's. It has been further observed, that although our insurers may be gainers, upon the whole, by the credit side of their premiums exo ceeding the debit side of their fosses; yet the question is, 'out of whose pockets do such premiums arise in time of war?-If they wholly arose from our enemies who infored, then our enemies would pay more for the price of insurance than they loft; which cannot be the case :from whom then does this surplusage of premiums arise, which make our insurers gainers, but from our own British metchants ? and, if so, when an enemy's lip is taken that has been in. sured by our insurers, the loss does not fall either upon the insurers (if they are gainers on the whole) or upon the enemy, but it falls upon our own British merchants, whose premiums must pay it :besides, as our enemies do not feel the loss, are they not enabled the better to fit out more tips of war and privateers to annoy our own merchants ? does not this necessarily tend to raise the price of insusance fill higher and higher upon them? and does not this Aill che better enable our insurers to insure the ships of our enemies, and to be instrumental to the prolongation of the war ! do not these high ina furances clog our whole trade at such times, lessen the public revenue, and add to the evil of war? Finally, it is added, that our principal merchants, being the greatest underwriters, become disinclined to fit out privateers to cruize on, and distress the enemy, rather contenting themselves with the expectation of gaining the premiums from them; and therefore wishing to contribute to the safety and arrival of their property, and the success of their com: merce. :*'6. REMARKS. It is the opinion of some civilians that “ the in: furing the property of enemies is in itself illegal, and a species of treason against our country; therefore it is evidently hull and void :" -no British fubject can have a right to insure the enemy's losses, more than he has to assist him by main force, as both ultimately tend to the fame point, the support of the power intended to be overthrown :all states, at the commencement of hoflilities, commence them in hopes of victory; but underwriters, of the class in question, reverse this order, and insure in hopes of defeat:-hence many of them are the best of spies for our enemies, giving every intelligence by which their ships may be enabled to escape, and by false lights decoying those of their country into the hands of its foes..- In every policy, therefore, the case of war should be expressly excepted, in order to Rev. Sept. 1781.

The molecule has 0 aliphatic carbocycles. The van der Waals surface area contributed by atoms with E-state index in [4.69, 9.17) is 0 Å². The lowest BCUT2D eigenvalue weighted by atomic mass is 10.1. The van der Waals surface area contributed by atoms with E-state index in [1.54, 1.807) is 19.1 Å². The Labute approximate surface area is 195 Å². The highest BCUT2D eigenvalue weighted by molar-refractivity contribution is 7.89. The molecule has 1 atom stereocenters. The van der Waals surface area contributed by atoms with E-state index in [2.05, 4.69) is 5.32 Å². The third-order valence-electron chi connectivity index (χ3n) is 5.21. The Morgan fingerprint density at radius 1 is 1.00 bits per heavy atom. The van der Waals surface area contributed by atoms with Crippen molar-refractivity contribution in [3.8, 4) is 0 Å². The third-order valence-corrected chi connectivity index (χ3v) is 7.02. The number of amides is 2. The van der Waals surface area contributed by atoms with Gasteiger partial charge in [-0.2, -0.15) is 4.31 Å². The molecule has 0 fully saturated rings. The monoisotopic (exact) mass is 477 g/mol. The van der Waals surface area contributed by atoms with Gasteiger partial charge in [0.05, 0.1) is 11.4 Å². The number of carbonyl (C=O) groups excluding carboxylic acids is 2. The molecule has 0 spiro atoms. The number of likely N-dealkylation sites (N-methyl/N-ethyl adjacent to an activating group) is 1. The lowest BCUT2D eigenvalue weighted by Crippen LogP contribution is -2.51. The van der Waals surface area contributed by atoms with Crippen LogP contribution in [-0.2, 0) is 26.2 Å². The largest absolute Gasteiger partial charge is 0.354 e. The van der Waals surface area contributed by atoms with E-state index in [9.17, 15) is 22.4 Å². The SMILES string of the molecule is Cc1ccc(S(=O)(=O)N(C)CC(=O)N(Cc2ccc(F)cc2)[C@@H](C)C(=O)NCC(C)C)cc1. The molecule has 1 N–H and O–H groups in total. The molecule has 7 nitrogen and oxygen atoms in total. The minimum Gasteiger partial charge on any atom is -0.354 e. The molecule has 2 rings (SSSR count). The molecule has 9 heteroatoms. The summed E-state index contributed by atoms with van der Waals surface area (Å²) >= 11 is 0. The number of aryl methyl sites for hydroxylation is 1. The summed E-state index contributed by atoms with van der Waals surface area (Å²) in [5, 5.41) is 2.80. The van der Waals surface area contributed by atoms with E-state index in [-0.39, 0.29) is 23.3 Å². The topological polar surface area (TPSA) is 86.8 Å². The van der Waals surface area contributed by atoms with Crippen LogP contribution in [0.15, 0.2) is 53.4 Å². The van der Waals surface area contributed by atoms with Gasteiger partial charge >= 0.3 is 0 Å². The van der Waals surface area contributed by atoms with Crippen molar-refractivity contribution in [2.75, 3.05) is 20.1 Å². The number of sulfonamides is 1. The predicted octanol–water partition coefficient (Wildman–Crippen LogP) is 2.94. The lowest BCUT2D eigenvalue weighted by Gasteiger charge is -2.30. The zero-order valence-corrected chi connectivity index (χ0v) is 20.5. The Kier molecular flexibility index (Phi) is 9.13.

prevent cavil; but this precaution is not absolately.neceffary, as the law of nations, which must be founded on good fense, absolutely prohibits such a commerce :-every contract, by which a public enemy is upheld, must be illegal; and in the present instance, where the conteft is about commerce, no meihod more effectual for upholding the enemy can be devised. As the intention of insurance is to ren. der navigation and commerce more safely, easily, and conveniently, carried on, it is plain that the reason of war altogether requires that the insuring of the enemy's property be not allowed. When the States General were at war with Spain in 1622, they proclaimed all insurances void, which were made before or after the edi&t, by the inhabitants of the United Necherlands, upon effects belonging to the subjects of the king of Spain, laying a penalty upon those who should do so ; whicb seems very just, because in all declarations of war, .or commifiions of hostilities, every one is commanded to do as much damage to the enemy as he can, so that he is also forbid to consult the convenience of the enemy: the general law of war requires it. It appears a matter of much uncertainty whether the insuring of the fhips and property of enemies be profitable even to the insurers, notwithstanding the opinion of Sir John Barnard was in the affirmative; but it is pretty certain that, if the expence of armaments, victualling, manning, wages, wear and tear, damage, &c. &c. &c. of men of war, privateers, letters of marque, with various other detriments and difadvantages, be taken into the account, not to mention the temptation it is to give intelligence to the enemy, and to the commission of frauds by them, the balance on the whole cannot be well in favour of the nation. -The Dutch, who have seldom overlooked any advantage to themselves in trade, have always thought it necessary to probibit this kind of insurance. Upon the whole, therefore, the ad of the British parliament 21 Geo. 2. made to prohibit insuring the enemy's ships and merchandises, during the continuation of the then war with France, appears to have been highly politic and worthy of much approbation.